Discrimination: a health hazard for people from refugee and asylum-seeking backgrounds resettled in Australia

Ziersch, A., Due, C. & Walsh, M. Discrimination: a health hazard for people from refugee and asylum-seeking backgrounds resettled in Australia. BMC Public Health 20108 (2020). https://doi.org/10.1186/s12889-019-8068-3

Abstract

Background

Research has shown that discrimination is harmful to health, but there is relatively little known about discrimination experienced by people from refugee and asylum-seeking backgrounds in resettlement countries and associated health effects. This qualitative-focused mixed methods paper reports on discrimination experienced by refugees and asylum seekers, responses to discrimination, and impacts on health.

Methods

As part of a broader study of housing, social inclusion and health, surveys were completed by 423 adult refugees and asylum seekers living in South Australia who had been in Australia for up to 7 years. The survey included questions on discrimination based on skin colour, ethnicity and religion, as well as questions on hope, trust, belonging, sense of control and health (including the SF-8). Semi-structured interviews were conducted with 65 survey participants, purposively sampled by visa status, continent and gender, further exploring experiences of discrimination. These and survey open-ended responses were analysed thematically.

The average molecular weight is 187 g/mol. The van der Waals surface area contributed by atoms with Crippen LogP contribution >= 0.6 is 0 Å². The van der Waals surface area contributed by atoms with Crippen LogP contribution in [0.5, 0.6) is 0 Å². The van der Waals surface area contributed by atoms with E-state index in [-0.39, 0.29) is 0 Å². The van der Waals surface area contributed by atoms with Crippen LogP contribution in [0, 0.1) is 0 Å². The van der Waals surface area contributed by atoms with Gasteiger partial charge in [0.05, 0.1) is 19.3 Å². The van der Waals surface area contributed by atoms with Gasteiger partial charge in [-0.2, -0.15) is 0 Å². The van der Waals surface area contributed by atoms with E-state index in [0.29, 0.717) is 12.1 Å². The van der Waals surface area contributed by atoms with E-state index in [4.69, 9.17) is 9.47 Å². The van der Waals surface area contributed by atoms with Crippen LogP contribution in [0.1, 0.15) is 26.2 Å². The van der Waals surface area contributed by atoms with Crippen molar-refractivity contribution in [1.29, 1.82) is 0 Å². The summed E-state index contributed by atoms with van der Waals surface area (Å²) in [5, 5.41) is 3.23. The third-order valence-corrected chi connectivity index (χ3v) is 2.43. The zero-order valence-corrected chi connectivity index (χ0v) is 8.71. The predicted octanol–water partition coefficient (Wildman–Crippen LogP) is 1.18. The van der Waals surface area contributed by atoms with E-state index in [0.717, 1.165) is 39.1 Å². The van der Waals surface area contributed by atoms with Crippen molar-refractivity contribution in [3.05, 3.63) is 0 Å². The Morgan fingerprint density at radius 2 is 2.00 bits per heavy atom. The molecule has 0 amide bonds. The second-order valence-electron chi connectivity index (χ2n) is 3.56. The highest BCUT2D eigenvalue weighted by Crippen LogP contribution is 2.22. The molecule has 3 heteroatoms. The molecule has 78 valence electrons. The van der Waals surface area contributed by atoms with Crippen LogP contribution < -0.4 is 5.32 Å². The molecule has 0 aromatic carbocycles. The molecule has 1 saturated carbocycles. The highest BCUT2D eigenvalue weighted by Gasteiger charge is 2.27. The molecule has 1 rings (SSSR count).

Results

Twenty-two percent of survey participants reported experiences of discrimination since arriving in Australia (14% in the last year), and 90% of these felt that discrimination had harmed their health. Key settings of discrimination were public transport, within the neighbourhood, and in relation to employment. Those who reported discrimination had significantly worse mental health (p < .000) but not physical health. Discrimination was also associated with less sense of belonging (p = .001), lower levels of trust (p = .038), reduced sense of control (p = .012) and less hope (p = .006). Incidents described in interviews and the open-ended survey responses included incivility, physical assault, and denial of services, experienced across intersecting characteristics of race/ethnicity, religion, gender and visa status. Responses to discrimination spanned affective, cognitive and behavioural dimensions, ranging across types of experience, participant characteristics and context, with most individuals reporting multiple response types. While some of the responses were reported by participants as protective of health, participants’ reflections indicated significant negative impacts on mental health in particular.